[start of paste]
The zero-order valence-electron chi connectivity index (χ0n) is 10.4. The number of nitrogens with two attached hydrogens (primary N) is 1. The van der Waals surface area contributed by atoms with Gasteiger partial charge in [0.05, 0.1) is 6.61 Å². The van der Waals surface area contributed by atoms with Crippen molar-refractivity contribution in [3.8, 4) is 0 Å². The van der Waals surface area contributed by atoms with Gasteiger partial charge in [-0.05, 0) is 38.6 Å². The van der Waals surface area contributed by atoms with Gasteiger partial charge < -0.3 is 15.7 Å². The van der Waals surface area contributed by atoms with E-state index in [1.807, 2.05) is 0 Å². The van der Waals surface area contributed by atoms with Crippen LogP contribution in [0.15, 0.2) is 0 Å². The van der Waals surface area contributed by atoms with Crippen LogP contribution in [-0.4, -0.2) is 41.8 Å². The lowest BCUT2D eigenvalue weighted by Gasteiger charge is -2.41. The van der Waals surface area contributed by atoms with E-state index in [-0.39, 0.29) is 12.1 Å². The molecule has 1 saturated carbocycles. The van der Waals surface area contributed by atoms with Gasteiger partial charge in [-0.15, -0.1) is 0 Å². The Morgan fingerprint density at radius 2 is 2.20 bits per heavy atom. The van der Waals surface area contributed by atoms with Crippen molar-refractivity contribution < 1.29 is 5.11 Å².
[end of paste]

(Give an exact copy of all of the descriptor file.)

The zero-order valence-electron chi connectivity index (χ0n) is 10.4. The number of nitrogens with two attached hydrogens (primary N) is 1. The van der Waals surface area contributed by atoms with Gasteiger partial charge in [0.05, 0.1) is 6.61 Å². The van der Waals surface area contributed by atoms with Crippen molar-refractivity contribution in [3.8, 4) is 0 Å². The van der Waals surface area contributed by atoms with Gasteiger partial charge in [-0.05, 0) is 38.6 Å². The van der Waals surface area contributed by atoms with Gasteiger partial charge < -0.3 is 15.7 Å². The van der Waals surface area contributed by atoms with E-state index in [1.807, 2.05) is 0 Å². The van der Waals surface area contributed by atoms with Crippen LogP contribution in [0.15, 0.2) is 0 Å². The van der Waals surface area contributed by atoms with Crippen LogP contribution in [-0.4, -0.2) is 41.8 Å². The lowest BCUT2D eigenvalue weighted by Gasteiger charge is -2.41. The van der Waals surface area contributed by atoms with E-state index in [-0.39, 0.29) is 12.1 Å². The molecule has 1 saturated carbocycles. The van der Waals surface area contributed by atoms with Gasteiger partial charge in [-0.15, -0.1) is 0 Å². The Morgan fingerprint density at radius 2 is 2.20 bits per heavy atom. The van der Waals surface area contributed by atoms with Crippen molar-refractivity contribution < 1.29 is 5.11 Å².